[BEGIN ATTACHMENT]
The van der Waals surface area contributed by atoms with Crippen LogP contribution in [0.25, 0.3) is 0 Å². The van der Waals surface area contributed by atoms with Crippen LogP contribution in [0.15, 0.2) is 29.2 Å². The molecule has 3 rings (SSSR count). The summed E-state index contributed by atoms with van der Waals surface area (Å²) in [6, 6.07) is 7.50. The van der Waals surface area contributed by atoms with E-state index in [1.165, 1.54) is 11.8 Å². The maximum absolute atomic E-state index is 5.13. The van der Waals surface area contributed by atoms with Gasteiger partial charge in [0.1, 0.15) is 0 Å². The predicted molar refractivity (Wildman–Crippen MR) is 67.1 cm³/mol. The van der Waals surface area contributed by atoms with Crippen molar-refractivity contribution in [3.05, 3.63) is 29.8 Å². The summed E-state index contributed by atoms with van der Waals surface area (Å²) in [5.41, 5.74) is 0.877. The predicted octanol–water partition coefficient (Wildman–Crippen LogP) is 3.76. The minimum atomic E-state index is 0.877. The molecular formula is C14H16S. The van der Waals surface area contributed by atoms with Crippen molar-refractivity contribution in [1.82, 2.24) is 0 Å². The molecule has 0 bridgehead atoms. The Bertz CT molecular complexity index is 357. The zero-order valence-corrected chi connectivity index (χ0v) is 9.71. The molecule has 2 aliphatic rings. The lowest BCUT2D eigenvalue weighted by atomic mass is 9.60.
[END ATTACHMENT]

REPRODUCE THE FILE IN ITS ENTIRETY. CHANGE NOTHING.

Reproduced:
The van der Waals surface area contributed by atoms with Crippen LogP contribution in [0.25, 0.3) is 0 Å². The van der Waals surface area contributed by atoms with Crippen LogP contribution in [0.15, 0.2) is 29.2 Å². The molecule has 3 rings (SSSR count). The summed E-state index contributed by atoms with van der Waals surface area (Å²) in [6, 6.07) is 7.50. The van der Waals surface area contributed by atoms with E-state index in [1.165, 1.54) is 11.8 Å². The maximum absolute atomic E-state index is 5.13. The van der Waals surface area contributed by atoms with Gasteiger partial charge in [0.1, 0.15) is 0 Å². The predicted molar refractivity (Wildman–Crippen MR) is 67.1 cm³/mol. The van der Waals surface area contributed by atoms with Crippen molar-refractivity contribution in [3.05, 3.63) is 29.8 Å². The summed E-state index contributed by atoms with van der Waals surface area (Å²) in [5.41, 5.74) is 0.877. The predicted octanol–water partition coefficient (Wildman–Crippen LogP) is 3.76. The minimum atomic E-state index is 0.877. The molecular formula is C14H16S. The van der Waals surface area contributed by atoms with Crippen molar-refractivity contribution in [1.82, 2.24) is 0 Å². The molecule has 0 bridgehead atoms. The Bertz CT molecular complexity index is 357. The zero-order valence-corrected chi connectivity index (χ0v) is 9.71. The molecule has 2 aliphatic rings. The lowest BCUT2D eigenvalue weighted by atomic mass is 9.60.